Media Contact: Liz Brocker (701) 328-2213
BISMARCK, ND - Attorney General Wayne Stenehjem today released North Dakota’s crime statistics for 2016. The report is compiled from information reported by local law enforcement agencies across the state.
“The good news is that the overall crime rate is down slightly from last year, aggravated assaults appear to have plateaued, and DUI arrests continue to decrease. The bad news is the significant increase in drug arrests,” said Stenehjem.
The state’s crime rate of 6,348.0 per 100,000 population is down 0.5% from the 2015 crime rate of 6,379.5. The crime rate is calculated using the Group A offenses. Group A offenses include the categories of “Crime Against Persons” (such as murder/non-negligent manslaughter, rapes, assaults), “Crimes Against Property” (robbery, burglary, theft, shoplifting, and motor vehicle theft), and “Crimes Against Society” (drug violations, prostitution, animal cruelty). Group B offenses include DUI, bad checks, disorderly conduct, trespassing, and other less serious offenses.
- In 2016, 48,115 Group A offenses were reported by local law enforcement agencies, including 9,606 crimes against persons, a 1.5% increase from 9,469 reported in 2015.
- The number of rapes fell by more than 9%, from 287 reported in 2015 to 260 in 2016.
There were seventeen homicides in 2016, down from 21 in 2015. All the victims were adults. Four victims died as a result of knife wounds. Two of the seventeen murders involved domestic violence, the lowest in eight years. Historically, nearly all the homicide cases in North Dakota are cleared by an arrest or other circumstances.
In 2016, there were 1,132 reports of aggravated assault, down 4.5% from the 1,185 reported in 2015. Aggravated assault involves serious bodily injury to the victim or use of a weapon in a threatening manner. Over the last several years, aggravated assaults had increased steadily year after year. However, that trend appears to have reached a plateau, Stenehjem noted. In 2012, there were 1,083 aggravated assaults, a crime rate of 154.8 per 100,000, compared to 149.3 in 2016.
Alcohol and/or drug use by the offender was a factor in over 42% of aggravated assaults in 2016.
- 45% of the reported aggravated assaults in 2016 were related to domestic violence, compared to 34.5% of aggravated assaults reported in 2012.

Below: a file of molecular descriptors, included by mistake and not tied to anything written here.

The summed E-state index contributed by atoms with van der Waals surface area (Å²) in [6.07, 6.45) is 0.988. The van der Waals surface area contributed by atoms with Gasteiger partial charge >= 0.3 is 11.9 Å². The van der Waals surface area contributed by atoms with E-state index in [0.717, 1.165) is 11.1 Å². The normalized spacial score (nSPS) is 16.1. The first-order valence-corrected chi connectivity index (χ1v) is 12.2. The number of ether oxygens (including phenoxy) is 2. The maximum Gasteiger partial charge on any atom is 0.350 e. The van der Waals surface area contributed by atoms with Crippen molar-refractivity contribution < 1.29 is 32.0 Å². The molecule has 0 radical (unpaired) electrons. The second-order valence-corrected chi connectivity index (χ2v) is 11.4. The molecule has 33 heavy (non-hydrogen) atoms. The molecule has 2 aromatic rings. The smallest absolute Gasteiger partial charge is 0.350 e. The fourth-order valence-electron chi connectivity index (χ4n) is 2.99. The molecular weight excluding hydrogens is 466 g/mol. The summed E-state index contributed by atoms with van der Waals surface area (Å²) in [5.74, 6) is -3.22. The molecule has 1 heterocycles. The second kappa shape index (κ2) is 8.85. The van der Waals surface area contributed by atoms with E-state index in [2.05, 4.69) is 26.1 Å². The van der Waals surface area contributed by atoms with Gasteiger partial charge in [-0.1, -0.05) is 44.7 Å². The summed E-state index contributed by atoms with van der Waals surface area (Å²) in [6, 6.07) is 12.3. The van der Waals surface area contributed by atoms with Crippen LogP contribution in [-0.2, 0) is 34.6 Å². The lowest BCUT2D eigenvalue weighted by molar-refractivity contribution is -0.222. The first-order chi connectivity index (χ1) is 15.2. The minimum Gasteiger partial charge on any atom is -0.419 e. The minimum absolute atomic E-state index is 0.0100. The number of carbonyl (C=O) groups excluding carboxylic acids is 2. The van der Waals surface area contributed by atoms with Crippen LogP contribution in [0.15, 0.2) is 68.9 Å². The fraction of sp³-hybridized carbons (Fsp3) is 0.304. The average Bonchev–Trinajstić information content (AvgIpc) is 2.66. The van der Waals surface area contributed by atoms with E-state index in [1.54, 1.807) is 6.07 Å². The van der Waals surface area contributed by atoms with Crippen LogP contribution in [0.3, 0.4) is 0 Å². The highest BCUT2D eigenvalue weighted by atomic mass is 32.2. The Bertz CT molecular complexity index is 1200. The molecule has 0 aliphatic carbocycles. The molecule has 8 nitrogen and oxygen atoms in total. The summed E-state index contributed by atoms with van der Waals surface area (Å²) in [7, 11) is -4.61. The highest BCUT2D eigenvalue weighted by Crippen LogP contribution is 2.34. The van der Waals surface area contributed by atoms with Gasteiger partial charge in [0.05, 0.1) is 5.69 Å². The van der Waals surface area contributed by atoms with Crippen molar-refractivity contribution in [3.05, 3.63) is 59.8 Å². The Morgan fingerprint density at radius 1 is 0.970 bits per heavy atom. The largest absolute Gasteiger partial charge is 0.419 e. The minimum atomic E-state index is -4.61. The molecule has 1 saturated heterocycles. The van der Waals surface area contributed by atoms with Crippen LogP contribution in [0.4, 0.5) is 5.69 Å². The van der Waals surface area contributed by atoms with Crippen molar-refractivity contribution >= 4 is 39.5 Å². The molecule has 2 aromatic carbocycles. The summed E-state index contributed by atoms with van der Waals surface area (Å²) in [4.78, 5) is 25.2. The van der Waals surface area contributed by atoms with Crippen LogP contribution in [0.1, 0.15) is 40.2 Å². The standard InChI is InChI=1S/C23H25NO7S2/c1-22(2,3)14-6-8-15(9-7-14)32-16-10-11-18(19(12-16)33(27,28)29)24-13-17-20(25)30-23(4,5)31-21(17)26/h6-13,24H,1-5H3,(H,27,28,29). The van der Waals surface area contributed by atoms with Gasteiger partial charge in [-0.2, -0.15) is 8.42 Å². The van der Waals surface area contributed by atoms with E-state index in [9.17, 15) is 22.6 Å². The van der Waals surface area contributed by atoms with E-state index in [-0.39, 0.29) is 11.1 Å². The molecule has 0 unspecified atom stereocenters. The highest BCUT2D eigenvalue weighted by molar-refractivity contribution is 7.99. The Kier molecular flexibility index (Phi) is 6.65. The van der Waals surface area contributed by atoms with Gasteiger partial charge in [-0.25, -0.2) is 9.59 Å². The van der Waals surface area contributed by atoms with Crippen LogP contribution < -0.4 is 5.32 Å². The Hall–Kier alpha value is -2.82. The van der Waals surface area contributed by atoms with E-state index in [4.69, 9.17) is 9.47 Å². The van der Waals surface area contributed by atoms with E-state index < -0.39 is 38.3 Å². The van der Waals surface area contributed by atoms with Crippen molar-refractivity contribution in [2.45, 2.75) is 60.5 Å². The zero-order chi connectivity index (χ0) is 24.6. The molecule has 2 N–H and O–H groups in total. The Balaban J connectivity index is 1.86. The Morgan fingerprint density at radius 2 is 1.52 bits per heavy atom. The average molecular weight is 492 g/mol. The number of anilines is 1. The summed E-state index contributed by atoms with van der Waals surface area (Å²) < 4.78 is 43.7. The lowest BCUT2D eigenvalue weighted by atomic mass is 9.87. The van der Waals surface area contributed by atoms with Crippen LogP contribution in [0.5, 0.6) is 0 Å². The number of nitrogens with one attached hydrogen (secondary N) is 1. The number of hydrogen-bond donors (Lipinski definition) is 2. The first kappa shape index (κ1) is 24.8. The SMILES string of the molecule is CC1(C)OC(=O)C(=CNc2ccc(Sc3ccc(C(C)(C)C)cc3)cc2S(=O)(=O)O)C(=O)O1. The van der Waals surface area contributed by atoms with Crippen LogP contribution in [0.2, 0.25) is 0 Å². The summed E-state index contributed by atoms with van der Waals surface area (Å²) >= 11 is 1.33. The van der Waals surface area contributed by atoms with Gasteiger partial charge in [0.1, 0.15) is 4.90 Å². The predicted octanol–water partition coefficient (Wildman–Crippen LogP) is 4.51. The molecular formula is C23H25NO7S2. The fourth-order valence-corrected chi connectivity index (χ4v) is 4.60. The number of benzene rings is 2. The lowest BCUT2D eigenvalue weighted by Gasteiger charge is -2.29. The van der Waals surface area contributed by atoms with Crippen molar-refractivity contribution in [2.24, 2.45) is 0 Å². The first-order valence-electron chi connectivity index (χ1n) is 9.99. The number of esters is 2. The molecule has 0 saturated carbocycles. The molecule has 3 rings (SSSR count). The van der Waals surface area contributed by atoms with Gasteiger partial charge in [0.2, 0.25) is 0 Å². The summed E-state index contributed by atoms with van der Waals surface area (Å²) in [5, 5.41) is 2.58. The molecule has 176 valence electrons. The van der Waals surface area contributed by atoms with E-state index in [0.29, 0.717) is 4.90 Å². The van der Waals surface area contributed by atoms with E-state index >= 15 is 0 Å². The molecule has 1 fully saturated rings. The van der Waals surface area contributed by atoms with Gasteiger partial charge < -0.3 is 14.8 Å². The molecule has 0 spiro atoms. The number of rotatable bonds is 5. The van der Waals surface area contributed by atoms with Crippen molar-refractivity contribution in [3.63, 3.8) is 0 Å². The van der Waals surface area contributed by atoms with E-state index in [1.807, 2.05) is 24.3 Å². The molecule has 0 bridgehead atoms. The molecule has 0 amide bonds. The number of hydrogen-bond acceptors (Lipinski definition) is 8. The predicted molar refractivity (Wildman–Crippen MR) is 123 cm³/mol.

“For several years, aggravated assaults statewide were escalating at a rate faster than the state’s overall population increase. That trend appears to have been halted, and perhaps may even be reversing. It is disturbing to note, however, that as the overall rate of aggravated assaults is declining, domestic violence related aggravated assaults are increasing,” said Stenehjem.
Property crimes accounted for 54% of the total Group A offenses reported in 2016. The number of property crimes decreased 3.5% from the 2015 total of 27,032 to 26,082 in 2016. More than $40.1 million worth of property was reported stolen in 2016.
There were 4,866 drug arrests reported in 2016, an increase of 11% from 4,382 drug arrests in 2015. The report shows a five-year trend of steadily increasing drug arrests and offenses.
Arrests for alcohol related offenses, however, are continuing to show a significant decline. There were 5,406 DUI arrests in 2016, down from 6,229 in 2015. This is the lowest number of DUIs since 2003, when there were 4,854 DUI arrests.
The total number of arrests reported increased from 31,648 in 2015 to 32,345 in 2016. DUI arrests accounted for 16.7% of total arrests in North Dakota last year. In 2012, there were 7,382 DUI arrests, which was 22.7% of the 32,547 total arrests.
“The biggest factors accounting for the decrease in DUI offenses appears to be the enhanced DUI penalties and refusal laws which took effect in 2013, together with 24/7 drug testing program,” said Stenehjem.
Detailed crime statistics are available from the Attorney General’s Crime Statistics Online (CSO) system. The CSO system allows the user to customize reports by specific offense, jurisdiction, gender and other demographic information.
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Read the 2016 Crime & Homicide Reports